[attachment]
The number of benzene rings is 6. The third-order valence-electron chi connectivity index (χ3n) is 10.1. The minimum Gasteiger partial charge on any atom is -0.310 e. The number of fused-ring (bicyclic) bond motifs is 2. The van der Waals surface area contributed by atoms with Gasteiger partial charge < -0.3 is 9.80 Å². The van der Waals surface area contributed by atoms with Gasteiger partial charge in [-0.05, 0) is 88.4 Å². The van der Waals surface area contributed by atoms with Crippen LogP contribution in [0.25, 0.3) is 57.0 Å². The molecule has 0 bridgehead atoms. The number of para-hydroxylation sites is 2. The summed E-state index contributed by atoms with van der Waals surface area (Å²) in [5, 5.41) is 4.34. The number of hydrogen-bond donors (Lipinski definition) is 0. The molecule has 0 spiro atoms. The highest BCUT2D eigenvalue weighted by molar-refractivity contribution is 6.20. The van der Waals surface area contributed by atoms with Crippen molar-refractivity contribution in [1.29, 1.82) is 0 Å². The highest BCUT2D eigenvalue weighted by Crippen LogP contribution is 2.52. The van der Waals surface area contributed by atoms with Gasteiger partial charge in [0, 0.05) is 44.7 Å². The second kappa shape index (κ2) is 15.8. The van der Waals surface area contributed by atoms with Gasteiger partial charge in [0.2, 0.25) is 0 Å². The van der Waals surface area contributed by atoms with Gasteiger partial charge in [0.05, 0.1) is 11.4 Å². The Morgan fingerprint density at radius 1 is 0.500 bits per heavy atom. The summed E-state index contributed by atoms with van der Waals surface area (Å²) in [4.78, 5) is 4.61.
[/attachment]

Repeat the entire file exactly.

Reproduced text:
The number of benzene rings is 6. The third-order valence-electron chi connectivity index (χ3n) is 10.1. The minimum Gasteiger partial charge on any atom is -0.310 e. The number of fused-ring (bicyclic) bond motifs is 2. The van der Waals surface area contributed by atoms with Gasteiger partial charge < -0.3 is 9.80 Å². The van der Waals surface area contributed by atoms with Gasteiger partial charge in [-0.05, 0) is 88.4 Å². The van der Waals surface area contributed by atoms with Crippen LogP contribution in [0.25, 0.3) is 57.0 Å². The molecule has 0 bridgehead atoms. The number of para-hydroxylation sites is 2. The summed E-state index contributed by atoms with van der Waals surface area (Å²) in [5, 5.41) is 4.34. The number of hydrogen-bond donors (Lipinski definition) is 0. The molecule has 0 spiro atoms. The highest BCUT2D eigenvalue weighted by molar-refractivity contribution is 6.20. The van der Waals surface area contributed by atoms with Crippen molar-refractivity contribution in [1.29, 1.82) is 0 Å². The highest BCUT2D eigenvalue weighted by Crippen LogP contribution is 2.52. The van der Waals surface area contributed by atoms with Gasteiger partial charge in [0, 0.05) is 44.7 Å². The second kappa shape index (κ2) is 15.8. The van der Waals surface area contributed by atoms with Gasteiger partial charge in [0.2, 0.25) is 0 Å². The van der Waals surface area contributed by atoms with Gasteiger partial charge in [0.05, 0.1) is 11.4 Å². The Morgan fingerprint density at radius 1 is 0.500 bits per heavy atom. The summed E-state index contributed by atoms with van der Waals surface area (Å²) in [4.78, 5) is 4.61.